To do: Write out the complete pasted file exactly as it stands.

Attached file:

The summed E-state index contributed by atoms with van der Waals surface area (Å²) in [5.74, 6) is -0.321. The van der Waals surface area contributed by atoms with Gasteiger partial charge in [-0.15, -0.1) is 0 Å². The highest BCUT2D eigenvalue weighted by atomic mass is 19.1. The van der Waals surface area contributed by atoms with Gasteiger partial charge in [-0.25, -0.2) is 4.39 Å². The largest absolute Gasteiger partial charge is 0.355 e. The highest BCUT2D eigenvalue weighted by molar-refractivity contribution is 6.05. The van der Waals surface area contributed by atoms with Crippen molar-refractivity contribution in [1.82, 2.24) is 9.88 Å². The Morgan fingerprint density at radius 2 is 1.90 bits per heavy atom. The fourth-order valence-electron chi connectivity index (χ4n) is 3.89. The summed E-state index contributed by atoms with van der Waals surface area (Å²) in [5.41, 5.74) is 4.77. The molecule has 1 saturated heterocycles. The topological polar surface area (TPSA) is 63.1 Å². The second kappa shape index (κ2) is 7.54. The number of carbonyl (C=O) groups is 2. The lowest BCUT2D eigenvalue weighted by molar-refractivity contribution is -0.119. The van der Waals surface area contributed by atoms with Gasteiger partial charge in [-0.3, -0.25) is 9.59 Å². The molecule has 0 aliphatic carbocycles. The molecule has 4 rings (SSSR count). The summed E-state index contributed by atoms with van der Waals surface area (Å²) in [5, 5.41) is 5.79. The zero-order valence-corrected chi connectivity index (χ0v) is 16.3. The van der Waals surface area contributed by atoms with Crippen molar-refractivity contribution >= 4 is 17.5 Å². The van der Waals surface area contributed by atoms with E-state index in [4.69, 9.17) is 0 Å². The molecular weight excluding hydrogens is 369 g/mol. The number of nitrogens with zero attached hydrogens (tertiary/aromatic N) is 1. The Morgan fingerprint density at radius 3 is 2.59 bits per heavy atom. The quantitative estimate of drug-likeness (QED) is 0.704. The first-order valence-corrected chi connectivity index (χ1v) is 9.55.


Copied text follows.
The summed E-state index contributed by atoms with van der Waals surface area (Å²) in [5.74, 6) is -0.321. The van der Waals surface area contributed by atoms with Gasteiger partial charge in [-0.15, -0.1) is 0 Å². The highest BCUT2D eigenvalue weighted by atomic mass is 19.1. The van der Waals surface area contributed by atoms with Gasteiger partial charge in [-0.25, -0.2) is 4.39 Å². The largest absolute Gasteiger partial charge is 0.355 e. The highest BCUT2D eigenvalue weighted by molar-refractivity contribution is 6.05. The van der Waals surface area contributed by atoms with Crippen molar-refractivity contribution in [1.82, 2.24) is 9.88 Å². The Morgan fingerprint density at radius 2 is 1.90 bits per heavy atom. The fourth-order valence-electron chi connectivity index (χ4n) is 3.89. The summed E-state index contributed by atoms with van der Waals surface area (Å²) in [5.41, 5.74) is 4.77. The molecule has 1 saturated heterocycles. The topological polar surface area (TPSA) is 63.1 Å². The second kappa shape index (κ2) is 7.54. The number of carbonyl (C=O) groups is 2. The lowest BCUT2D eigenvalue weighted by molar-refractivity contribution is -0.119. The van der Waals surface area contributed by atoms with Gasteiger partial charge in [-0.3, -0.25) is 9.59 Å². The molecule has 0 aliphatic carbocycles. The molecule has 4 rings (SSSR count). The summed E-state index contributed by atoms with van der Waals surface area (Å²) in [5, 5.41) is 5.79. The zero-order valence-corrected chi connectivity index (χ0v) is 16.3. The van der Waals surface area contributed by atoms with Crippen molar-refractivity contribution >= 4 is 17.5 Å². The van der Waals surface area contributed by atoms with E-state index in [4.69, 9.17) is 0 Å². The molecular weight excluding hydrogens is 369 g/mol. The number of nitrogens with zero attached hydrogens (tertiary/aromatic N) is 1. The Morgan fingerprint density at radius 3 is 2.59 bits per heavy atom. The quantitative estimate of drug-likeness (QED) is 0.704. The first-order valence-corrected chi connectivity index (χ1v) is 9.55.